Four recent incidents have made me aware again of one of those itches it seems impossible to scratch, the valuation of “content” as a product rather than as the culmination of a process. Scholarship, today, becomes simply the thing for sale.
The first of these was the resignation of Jonah Lehrer from The New Yorker. The second was the recall of David Barton’s book on Thomas Jefferson. The third was Fareed Zakaria’s admission of plagiarism. The last one, which is helping me come to an understanding of the first three, was an email from someone at a company called Social Monsters saying “I’d love to put together a unique high quality article for your site.”
The writer goes on to say, “We are about great content and your site interested me specifically because your audience matches up with the same audience we are looking to communicate to.” The About page of Social Monsters says, “our outreach team of vertical specific content advocates intimately interact with our editorial and creative teams to ensure that the right content is offered to the right publisher at the right time. ” Aside from language usage that makes the composition teacher in me cringe, the email and a quick look at the site made me think beyond the specifics of the three other incidents to one underlying cause, the commodification of “content.”
In all four cases, product replaced both process and thought. Lehrer felt he knew what Bob Dylan must have been thinking, but could find no quotes to prove it, so made quotes up, leading to the recall of his book and his resignation. Lehrer must have been much more interested in getting his “product” out there than in the process of learning, of exploring through research and writing. Barton, like Lehrer, seems to have known his “outcome” going in. Instead of exploring his topic, he was using it to make a point he had already determined. It wasn’t history he was interested in but a product that could further his personal ambitions and preoccupations. I suspect that Zakaria, like many of our contemporary pundits, relies on a staff for much of the research “he” does and, perhaps, even for part of the writing. Most likely, production of his columns is not a personal endeavor, though his name is on them, but his work is product created by a team that he heads.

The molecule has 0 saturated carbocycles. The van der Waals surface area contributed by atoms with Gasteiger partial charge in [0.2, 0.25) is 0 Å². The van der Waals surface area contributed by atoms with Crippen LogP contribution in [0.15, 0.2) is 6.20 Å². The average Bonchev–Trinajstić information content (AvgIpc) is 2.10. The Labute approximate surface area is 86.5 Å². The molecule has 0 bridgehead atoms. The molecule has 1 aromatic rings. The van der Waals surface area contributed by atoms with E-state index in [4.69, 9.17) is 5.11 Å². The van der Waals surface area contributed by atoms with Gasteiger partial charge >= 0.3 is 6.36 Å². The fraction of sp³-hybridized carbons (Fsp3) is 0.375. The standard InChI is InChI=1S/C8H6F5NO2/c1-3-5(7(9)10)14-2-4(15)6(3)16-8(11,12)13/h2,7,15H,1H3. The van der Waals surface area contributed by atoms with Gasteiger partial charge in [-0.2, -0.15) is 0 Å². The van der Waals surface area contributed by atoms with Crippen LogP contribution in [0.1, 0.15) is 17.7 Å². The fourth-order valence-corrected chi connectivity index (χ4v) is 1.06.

Is it any wonder that companies like Social Monsters see an opening, a way of making “content” into “product,” when the importance of the process of research and writing has been superseded by “product” with no necessary connection to that process?
Is it any wonder, by extension, that so many students, today, see no point in doing their own research and see nothing wrong with buying a paper to turn in under their names?